Strengthening Family Resilience Among Young Mothers Trapped By War

As the conflict in Eastern Ukraine continues, many have fled the buffer zone to face an uncertain future, while others have stayed behind and struggle with every day needs. Limited access to basic life-saving services, depleted livelihoods, and exhausted coping strategies due to protracted nature of the conflict continue destroying social and family fabrics of the local communities. This is especially affecting young mothers such as Rosa* and her three children who have been living under difficult conditions as jobs and supplies in conflict affected areas are hard to come by. Rosa also noted how her children were falling behind on important developmental milestones, her one-year-old still had not started speaking.

International Medical Corps has been able to help conflict affected populations and mothers such as Rosa by implementing the “Emergency Protection and Winterization Support for Conflict-Affected Populations in Eastern Ukraine” project which is funded by the Office of U.S. Foreign Disaster Assistance (OFDA) since 2016. As part of this project, psychologists and case workers of the Mobile Protection Teams (MPT) have provided psycho-social support and child protection assistance to seventeen vulnerable communities residing in the buffer zone of Donetsk region. They have been organizing “Young Mothers’ Club” activities over 16 weeks in one of the settlements of Donetsk region. Those activities effectively combined provision of helpful parenting strategies, reinforcement of mothers’ sense of personal safety and well-being, and early childhood development activities with their children.

Rosa* joined the “Young Mothers’ Club” in the hope of improving relationships with her three pre-school-aged children, increasing awareness of the hygiene and sanitation essentials, and promoting essential early development of her children.

“Before the program I had difficulties in raising my children. I shouted at them, displayed aggression, did not pay enough attention to them, and also was not dealing with their cognitive development, hygiene, and health, Rosa said.”

Her 3-year-old daughter struggled to meet important early development milestones including social, emotional, and physical ones. Her 1-year-old daughter did not pronounce any sound at that point time, did not crawl and did not stand on her feet. Rosa’s 7-year-old daughter, who spends five days per week in a boarding school, had very low school performance, low self-esteem and self-confidence, according to Rosa. Rosa herself, resides in her parents’ home which is only partially equipped, without proper sanitary conditions and bathroom facilities. Rosa was experiencing multiple life challenges which were greatly exacerbated by the devastating impact of the conflict and disrupted local communal systems of support.

Rosa said she struggled to provide for her family and meet basic needs: “There is no work in the village–the farm where I worked earlier, is closed now.”

She relies on cash assistance but says is not enough to meet even the most basic needs. In her village there is no water supply and residents receive less than 5 liters each day. Rosa spoke of the dire circumstances and how she attempted to provide for her family, stating, “this winter because of bad weather conditions and because of the lack of opportunity to go for firewood to the forest, I dismantled the wooden toilet so my children would not freeze.”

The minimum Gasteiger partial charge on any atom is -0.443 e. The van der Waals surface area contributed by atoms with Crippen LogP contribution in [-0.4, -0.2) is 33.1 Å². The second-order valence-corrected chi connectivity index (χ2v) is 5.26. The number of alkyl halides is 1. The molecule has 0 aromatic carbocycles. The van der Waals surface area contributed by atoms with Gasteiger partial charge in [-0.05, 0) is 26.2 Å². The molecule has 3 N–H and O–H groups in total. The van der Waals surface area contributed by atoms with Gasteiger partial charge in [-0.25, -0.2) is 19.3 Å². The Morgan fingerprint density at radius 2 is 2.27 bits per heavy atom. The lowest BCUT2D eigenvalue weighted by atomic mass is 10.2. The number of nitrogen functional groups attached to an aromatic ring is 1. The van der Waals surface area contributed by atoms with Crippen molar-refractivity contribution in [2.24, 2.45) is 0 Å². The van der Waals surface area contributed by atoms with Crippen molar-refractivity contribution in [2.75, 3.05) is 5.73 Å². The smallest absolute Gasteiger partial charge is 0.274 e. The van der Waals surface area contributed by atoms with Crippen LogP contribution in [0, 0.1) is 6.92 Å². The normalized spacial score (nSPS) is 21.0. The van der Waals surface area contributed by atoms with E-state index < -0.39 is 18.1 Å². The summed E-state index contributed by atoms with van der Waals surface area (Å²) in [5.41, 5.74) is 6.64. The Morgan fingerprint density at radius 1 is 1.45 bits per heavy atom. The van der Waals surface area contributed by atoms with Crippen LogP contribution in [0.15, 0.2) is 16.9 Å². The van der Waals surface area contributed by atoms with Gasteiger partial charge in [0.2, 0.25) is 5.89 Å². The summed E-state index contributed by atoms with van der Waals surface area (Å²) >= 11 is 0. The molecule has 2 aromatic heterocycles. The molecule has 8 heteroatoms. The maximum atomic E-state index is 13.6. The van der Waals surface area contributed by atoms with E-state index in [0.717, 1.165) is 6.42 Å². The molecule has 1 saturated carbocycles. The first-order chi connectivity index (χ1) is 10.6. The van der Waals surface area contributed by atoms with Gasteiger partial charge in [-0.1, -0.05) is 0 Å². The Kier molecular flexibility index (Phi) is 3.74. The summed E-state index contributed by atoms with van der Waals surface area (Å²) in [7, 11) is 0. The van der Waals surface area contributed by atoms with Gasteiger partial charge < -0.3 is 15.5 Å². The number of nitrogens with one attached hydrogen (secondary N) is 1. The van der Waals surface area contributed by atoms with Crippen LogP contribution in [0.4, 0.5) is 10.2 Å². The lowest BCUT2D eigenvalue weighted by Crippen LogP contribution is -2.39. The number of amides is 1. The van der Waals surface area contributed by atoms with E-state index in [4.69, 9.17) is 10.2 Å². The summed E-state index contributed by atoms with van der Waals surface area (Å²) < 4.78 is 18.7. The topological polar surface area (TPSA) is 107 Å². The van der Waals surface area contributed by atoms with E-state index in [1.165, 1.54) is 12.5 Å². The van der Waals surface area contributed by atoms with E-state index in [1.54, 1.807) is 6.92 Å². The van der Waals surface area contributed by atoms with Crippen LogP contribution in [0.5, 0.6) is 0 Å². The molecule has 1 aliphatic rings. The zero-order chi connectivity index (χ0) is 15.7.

Catering to the needs of the village, International Medical Corps’ Mobile Protection Team (MPT) implemented activities around health and hygiene with limited resources, how to engage their children in activities that will support their social, emotional and physical growth, and how to plan for the future. The groups also served to increase the young mother’s network of social support. Case Management supported Rosa with referrals to (I)NGOs that were able to provide material assistance, for health and hygiene, basic housing supplies and needs, and weather appropriate clothing for her children.

Rosa reported that, before the program began, “I felt anxiety, confusion, hopelessness and fear of the future.”

According to observations of a Mobile Protection Team psychologist, the 16-week Young Mothers Club activities helped Rosa improve relationships with her children, while her children started showcasing gradual cognitive development and achieving certain milestones.

After the program, Rosa said that she learned to “hear and understand my children, to have a constructive dialogue with them, to resolve conflicts, to be close and cooperate, to grow and develop together, to maintain and improve relations in the family.”

An improvement in the sense of Rosa’s well-being was also confirmed by the post-test results at the closure of the MPT’s programming. Her sense of psychological well-being improved by 20%. Preparing for the International Medical Corps’ eventual departure from the settlement, Rosa and other beneficiaries of the “Young Mothers’ Club,” have already developed a plan for their thematic community gatherings to ensure continuity and durability of the local peer-to-peer support.


*Name and other identifying information changed to protect privacy.

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